Mead is also optimistic for the U.S. hempcrete industry despite Idaho being one of the states not following suit and keeping state law to prohibit the cultivation of hemp farming in the state.

“With the new bill, there’s a heightened collective awareness of hempcrete in the U.S.,” Mead said. “The challenge now is a lack of uniform construction codes.”

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Hempcrete blocks are made from the natural insulating woody inner portion of a hemp plant stalk. (Image by Suzanne Downing)

The same is true in Canadian suppliers like Just Bio Fiber. Radford said that although Just Bio Fiber’s hempcrete blocks are gaining interest in the United States, there are still hurdles facing construction.

“Hempcrete doesn’t have a ‘code book’ for engineers,” Radford said. “The hempcrete material and structural system is just gaining momentum, so it’s a learning curve for structural engineers. And in most cities, building with hempcrete is still not allowed.”

“You’ve got steel, concrete, and wood,” Radford said. “Those are your three structural building materials.”

And because Just Bio Fiber’s hempcrete is used for a combination of construction products (it’s a composite product and it’s the wall system, the insulation, the sheathing, the structure, the vapor barrier, the conduit), there is a lot involved in one material.

“You have to get more than one test and certification. It’s a whole system. It’s replacing a bunch of things,” he added.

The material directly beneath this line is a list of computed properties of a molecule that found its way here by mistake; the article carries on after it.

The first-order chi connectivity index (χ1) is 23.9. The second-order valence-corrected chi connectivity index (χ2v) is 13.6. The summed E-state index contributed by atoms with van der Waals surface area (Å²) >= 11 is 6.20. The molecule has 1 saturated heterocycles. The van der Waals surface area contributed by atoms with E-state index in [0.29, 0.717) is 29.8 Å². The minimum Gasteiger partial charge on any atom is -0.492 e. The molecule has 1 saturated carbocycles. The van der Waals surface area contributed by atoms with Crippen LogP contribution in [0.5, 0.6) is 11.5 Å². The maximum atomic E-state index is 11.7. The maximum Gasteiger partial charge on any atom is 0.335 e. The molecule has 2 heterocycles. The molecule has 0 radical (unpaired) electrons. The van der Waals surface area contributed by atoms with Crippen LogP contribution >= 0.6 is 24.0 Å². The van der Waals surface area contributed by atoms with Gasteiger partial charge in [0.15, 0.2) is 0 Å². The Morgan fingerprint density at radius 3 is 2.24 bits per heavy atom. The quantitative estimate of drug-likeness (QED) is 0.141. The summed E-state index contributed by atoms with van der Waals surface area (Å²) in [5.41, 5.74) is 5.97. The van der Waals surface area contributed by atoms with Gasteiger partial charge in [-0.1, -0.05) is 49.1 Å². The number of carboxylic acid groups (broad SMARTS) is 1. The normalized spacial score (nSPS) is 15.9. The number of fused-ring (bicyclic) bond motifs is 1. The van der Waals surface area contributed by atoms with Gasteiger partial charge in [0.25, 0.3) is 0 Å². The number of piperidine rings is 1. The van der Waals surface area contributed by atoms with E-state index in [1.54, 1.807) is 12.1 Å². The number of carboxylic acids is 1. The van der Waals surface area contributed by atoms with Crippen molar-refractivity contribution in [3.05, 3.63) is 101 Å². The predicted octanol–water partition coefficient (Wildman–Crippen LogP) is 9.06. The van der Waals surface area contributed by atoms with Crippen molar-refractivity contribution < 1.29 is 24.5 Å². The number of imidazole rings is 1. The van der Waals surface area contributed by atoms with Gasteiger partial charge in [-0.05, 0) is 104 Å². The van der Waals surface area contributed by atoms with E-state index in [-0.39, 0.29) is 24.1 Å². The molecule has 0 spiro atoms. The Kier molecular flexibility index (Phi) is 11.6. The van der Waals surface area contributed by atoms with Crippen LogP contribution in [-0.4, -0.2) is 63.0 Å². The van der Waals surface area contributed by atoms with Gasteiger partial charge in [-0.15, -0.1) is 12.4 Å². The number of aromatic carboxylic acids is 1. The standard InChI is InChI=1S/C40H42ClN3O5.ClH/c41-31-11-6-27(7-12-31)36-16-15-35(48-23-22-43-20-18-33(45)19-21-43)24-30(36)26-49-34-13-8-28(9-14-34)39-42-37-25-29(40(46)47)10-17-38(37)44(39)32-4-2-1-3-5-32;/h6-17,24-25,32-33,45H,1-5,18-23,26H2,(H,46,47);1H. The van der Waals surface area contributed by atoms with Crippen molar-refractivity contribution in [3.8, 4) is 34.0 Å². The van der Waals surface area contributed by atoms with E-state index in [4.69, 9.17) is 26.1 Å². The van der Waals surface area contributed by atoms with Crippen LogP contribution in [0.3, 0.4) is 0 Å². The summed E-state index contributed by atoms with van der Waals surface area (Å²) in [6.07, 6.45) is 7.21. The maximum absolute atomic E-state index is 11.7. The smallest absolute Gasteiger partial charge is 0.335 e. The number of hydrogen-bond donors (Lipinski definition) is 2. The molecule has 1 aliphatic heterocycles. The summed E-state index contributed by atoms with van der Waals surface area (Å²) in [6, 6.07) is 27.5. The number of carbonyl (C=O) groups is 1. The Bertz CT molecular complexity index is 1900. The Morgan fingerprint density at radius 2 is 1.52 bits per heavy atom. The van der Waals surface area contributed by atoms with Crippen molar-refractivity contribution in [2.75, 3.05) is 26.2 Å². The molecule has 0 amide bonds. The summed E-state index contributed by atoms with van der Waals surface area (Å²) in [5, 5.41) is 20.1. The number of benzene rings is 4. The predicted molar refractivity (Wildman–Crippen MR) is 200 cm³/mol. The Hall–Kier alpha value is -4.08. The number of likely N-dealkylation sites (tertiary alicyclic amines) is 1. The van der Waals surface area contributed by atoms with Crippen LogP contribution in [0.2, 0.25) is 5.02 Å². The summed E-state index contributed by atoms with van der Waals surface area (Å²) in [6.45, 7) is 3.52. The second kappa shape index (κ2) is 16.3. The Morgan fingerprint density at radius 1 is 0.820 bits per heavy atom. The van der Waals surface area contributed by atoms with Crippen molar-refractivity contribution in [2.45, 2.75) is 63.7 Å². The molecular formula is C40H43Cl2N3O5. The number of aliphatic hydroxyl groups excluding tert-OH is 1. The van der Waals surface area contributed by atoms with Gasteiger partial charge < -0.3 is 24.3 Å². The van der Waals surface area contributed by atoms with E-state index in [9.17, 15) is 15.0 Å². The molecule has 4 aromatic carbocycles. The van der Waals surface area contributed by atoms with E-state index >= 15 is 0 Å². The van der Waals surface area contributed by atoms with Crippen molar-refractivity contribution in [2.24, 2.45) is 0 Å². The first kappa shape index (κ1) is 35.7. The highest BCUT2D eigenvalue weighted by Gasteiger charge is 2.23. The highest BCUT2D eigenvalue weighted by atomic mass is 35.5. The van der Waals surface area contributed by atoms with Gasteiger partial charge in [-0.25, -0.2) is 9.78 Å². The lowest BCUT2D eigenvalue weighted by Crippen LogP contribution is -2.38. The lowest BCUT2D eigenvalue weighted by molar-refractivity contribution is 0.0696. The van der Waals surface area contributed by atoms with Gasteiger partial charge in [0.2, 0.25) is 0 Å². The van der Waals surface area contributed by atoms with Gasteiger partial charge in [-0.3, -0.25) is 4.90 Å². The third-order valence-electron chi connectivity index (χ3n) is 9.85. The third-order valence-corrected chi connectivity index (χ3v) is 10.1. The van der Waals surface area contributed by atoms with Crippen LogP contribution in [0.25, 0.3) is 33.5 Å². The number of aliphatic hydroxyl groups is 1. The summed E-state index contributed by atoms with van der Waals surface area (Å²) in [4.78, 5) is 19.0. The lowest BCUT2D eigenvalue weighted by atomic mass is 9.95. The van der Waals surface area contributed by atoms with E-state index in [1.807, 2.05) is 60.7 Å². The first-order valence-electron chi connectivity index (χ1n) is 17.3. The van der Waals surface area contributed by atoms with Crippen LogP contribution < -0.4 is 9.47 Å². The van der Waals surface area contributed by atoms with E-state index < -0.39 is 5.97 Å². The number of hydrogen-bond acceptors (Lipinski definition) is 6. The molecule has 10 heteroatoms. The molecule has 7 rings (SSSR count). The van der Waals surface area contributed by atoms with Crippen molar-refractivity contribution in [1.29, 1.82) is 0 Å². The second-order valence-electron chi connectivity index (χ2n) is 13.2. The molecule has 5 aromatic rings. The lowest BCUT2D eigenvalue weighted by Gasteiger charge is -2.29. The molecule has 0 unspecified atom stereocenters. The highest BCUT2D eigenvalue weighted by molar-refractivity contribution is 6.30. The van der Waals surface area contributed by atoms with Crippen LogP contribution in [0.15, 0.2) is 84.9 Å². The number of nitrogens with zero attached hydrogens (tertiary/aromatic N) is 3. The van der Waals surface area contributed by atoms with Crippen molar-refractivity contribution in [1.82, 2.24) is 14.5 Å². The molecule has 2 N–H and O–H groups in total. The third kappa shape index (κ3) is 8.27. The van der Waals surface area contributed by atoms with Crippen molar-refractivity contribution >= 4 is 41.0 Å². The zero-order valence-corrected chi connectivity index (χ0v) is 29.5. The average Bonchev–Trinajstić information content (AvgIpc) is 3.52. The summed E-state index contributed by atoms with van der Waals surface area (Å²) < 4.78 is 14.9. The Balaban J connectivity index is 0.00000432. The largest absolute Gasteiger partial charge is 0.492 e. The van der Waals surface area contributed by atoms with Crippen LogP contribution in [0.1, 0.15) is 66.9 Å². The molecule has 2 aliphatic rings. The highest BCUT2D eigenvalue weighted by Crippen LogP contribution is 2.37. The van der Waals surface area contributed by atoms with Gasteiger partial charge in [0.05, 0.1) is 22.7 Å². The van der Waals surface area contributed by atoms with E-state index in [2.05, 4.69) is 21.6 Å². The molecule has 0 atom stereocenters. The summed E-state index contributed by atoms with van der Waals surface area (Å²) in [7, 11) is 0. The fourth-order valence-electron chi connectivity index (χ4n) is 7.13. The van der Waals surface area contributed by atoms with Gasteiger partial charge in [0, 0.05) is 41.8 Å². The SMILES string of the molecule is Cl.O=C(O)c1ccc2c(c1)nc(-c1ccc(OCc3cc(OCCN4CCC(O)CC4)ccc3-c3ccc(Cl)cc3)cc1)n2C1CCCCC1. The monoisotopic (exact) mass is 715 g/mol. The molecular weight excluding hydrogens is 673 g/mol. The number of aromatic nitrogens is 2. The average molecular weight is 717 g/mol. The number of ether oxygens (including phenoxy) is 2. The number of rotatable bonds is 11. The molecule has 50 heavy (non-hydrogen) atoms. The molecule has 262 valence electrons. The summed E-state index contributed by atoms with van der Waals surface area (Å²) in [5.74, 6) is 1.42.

Radford hopes to be at the point where Just Bio Fiber will have an actual building code certification.

“Then, the engineers won’t have to call us and get all of the information. They’ll be able to get it from the International Building Code or from the national building code.”

However, if a U.S. city won’t allow hempcrete construction because of municipal building codes, builders simply have to build elsewhere. But that is slowly changing.

Hempcrete builders such as Hempitecture and Tiny Hemp Houses offer services across the U.S. with hempcrete installation. Hempitecture founders believe, “Our homes should contribute to our health, not take away from it. They should help us live happier lives, while also doing no harm to our planet. Hempitecture is on a mission to create healthy, energy-efficient materials that positively impact both people and the planet by capturing carbon dioxide and replenishing farmland.”

The hempcrete construction industry continues to gain in popularity across the U.S. and Canada. Reducing carbon emissions continues to be at the forefront of America and an important aspect of modern agricultural practices. By using a carbon negative building material for residential construction, like hempcrete blocks, the hemp industry could be a lucrative industry once again as the local supply chain becomes secure.

As a result, the U.S. could see a rise in hempcrete homes. The stigma of industrial hemp cultivation is changing. And an ancient “green building” technology is making a comeback.


Suzanne Downing is an outdoor writer and photographer in Montana with an environmental science journalism background. Her work can be found in Outdoors Unlimited, Bugle Magazine, Missoulian, Byline Magazine, Communique, MTPR online, UM Native News, National Wildlife Federation campaigns and more.